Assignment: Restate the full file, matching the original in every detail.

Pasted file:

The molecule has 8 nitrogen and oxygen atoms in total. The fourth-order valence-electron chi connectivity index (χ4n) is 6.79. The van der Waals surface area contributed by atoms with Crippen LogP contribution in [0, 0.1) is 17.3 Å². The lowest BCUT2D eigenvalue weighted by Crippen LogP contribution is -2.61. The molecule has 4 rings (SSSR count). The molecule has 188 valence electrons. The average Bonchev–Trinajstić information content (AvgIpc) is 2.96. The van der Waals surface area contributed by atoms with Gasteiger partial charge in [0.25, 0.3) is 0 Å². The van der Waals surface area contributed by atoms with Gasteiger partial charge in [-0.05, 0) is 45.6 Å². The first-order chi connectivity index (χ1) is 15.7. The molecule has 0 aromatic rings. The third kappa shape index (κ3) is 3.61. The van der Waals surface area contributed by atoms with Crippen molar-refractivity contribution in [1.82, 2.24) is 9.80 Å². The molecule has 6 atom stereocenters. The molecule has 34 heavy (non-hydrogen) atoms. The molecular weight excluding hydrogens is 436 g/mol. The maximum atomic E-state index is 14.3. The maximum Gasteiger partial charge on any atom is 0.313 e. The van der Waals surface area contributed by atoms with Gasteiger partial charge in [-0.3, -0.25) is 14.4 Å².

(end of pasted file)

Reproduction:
The molecule has 8 nitrogen and oxygen atoms in total. The fourth-order valence-electron chi connectivity index (χ4n) is 6.79. The van der Waals surface area contributed by atoms with Crippen LogP contribution in [0, 0.1) is 17.3 Å². The lowest BCUT2D eigenvalue weighted by Crippen LogP contribution is -2.61. The molecule has 4 rings (SSSR count). The molecule has 188 valence electrons. The average Bonchev–Trinajstić information content (AvgIpc) is 2.96. The van der Waals surface area contributed by atoms with Gasteiger partial charge in [0.25, 0.3) is 0 Å². The van der Waals surface area contributed by atoms with Gasteiger partial charge in [-0.05, 0) is 45.6 Å². The first-order chi connectivity index (χ1) is 15.7. The molecule has 0 aromatic rings. The third kappa shape index (κ3) is 3.61. The van der Waals surface area contributed by atoms with Crippen molar-refractivity contribution in [1.82, 2.24) is 9.80 Å². The molecule has 6 atom stereocenters. The molecule has 34 heavy (non-hydrogen) atoms. The molecular weight excluding hydrogens is 436 g/mol. The maximum atomic E-state index is 14.3. The maximum Gasteiger partial charge on any atom is 0.313 e. The van der Waals surface area contributed by atoms with Gasteiger partial charge in [-0.3, -0.25) is 14.4 Å².